Mountaineers in the Cairngorms will need to assess avalanche risk

Mountaineers in the Cairngorms will need to assess avalanche risk

Walkers, climbers and mountaineers heading for the northern Cairngorms are being warned that the risk if avalanche is considerable.

The sportscotland Avalanche Information Service swung into full action for the first time this winter yesterday, with assessors on the mountains in the five areas covered by the service.

The highest risk of avalanche is on the southern slopes of hills, with considerable risk, meaning naturally occurring releases of the snowpack could occur. Aspects from west, through south-west, south, south-east and east are all at risk.

Weakly bonded windslab was forming yesterday in conditions of –10C and 50mph (80kph) winds above 750m.

Gully flanks and exits in north-facing corries will also be affected, though there is good snow cover at all levels, with good snow ice on northern aspects.

It’s a similar picture in the southern Cairngorms, with considerable risk of avalanche above 900m on south-west, southern and south-east aspects.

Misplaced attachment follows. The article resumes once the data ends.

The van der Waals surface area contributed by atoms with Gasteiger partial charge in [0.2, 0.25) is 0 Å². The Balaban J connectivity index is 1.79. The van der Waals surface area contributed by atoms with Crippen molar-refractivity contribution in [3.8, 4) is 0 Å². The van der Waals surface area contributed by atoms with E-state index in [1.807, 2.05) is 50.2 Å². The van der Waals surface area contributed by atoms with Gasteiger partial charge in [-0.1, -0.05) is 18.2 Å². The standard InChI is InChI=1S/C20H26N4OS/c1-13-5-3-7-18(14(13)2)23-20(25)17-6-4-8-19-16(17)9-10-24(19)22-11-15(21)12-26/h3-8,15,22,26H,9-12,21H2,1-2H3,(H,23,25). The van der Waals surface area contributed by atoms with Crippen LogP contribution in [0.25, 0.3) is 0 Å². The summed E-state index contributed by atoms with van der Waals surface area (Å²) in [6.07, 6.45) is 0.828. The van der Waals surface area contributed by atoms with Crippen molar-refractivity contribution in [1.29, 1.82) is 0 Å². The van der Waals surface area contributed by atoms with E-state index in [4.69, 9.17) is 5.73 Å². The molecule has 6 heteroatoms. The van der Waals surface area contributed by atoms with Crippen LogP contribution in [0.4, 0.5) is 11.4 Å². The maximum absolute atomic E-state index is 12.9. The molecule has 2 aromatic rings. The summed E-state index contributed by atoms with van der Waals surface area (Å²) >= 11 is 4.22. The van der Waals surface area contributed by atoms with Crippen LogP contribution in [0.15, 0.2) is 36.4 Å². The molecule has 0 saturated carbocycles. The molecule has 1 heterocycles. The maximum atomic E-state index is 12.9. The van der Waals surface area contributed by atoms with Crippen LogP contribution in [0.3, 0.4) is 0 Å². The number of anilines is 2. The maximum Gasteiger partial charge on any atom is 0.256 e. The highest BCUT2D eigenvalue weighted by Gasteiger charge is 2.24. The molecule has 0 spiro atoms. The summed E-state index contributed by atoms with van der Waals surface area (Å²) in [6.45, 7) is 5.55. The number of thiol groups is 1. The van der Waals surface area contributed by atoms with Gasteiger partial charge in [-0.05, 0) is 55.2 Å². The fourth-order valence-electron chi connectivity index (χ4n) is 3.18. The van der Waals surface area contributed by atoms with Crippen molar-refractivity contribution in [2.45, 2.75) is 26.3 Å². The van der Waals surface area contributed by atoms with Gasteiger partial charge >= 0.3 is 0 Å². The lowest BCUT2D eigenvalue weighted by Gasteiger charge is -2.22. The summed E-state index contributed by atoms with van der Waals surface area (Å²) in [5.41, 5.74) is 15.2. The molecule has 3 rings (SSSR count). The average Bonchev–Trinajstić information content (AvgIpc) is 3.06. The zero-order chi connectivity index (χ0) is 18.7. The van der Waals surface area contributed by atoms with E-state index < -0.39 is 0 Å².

Localised areas of considerable risk also exist in Lochaber, from eastern through to southern slopes with fresh snow expected today carried on a strong north-westerly wind.

Glencoe and Craig Meagaidh both have moderate avalanche risk, meaning releases could be triggered by human presence.

The Mountain Weather Information Service says there will be widespread gales on Britain’s mountains, with a –9C temperature feeling more like –25C with the windchill.

There will be frequent snow showers on many northern and western mountains with whiteout conditions and lightning likely, though many of Britain’s central hills will escape with only light flurries and mainly dry weather.

The MWIS says Britain’s mountain tops will remain frozen until Christmas, with intermittent snow likely from time to time, though a thaw is probable after the festive period.

The Lake District National Park Authority’s felltop assessor was driven back without reaching the top of Helvellyn yesterday, in the face of extreme winds, but on Helvellyn Lower Man a gust of 82mph was recorded.

Paths are very slippery, with fresh snow sitting on ice. The snowpack from the south-east to south-west facing aspects will be unstable, and steep, compacted snow, along with verglas, will be encountered on the exits of Striding Edge and Swirral Edge, meaning ice axe and crampons are essential.

Walkers and mountaineers heading out to the hills should get full forecasts from the SAIS, MWIS or the Weatherline for the Lake District.

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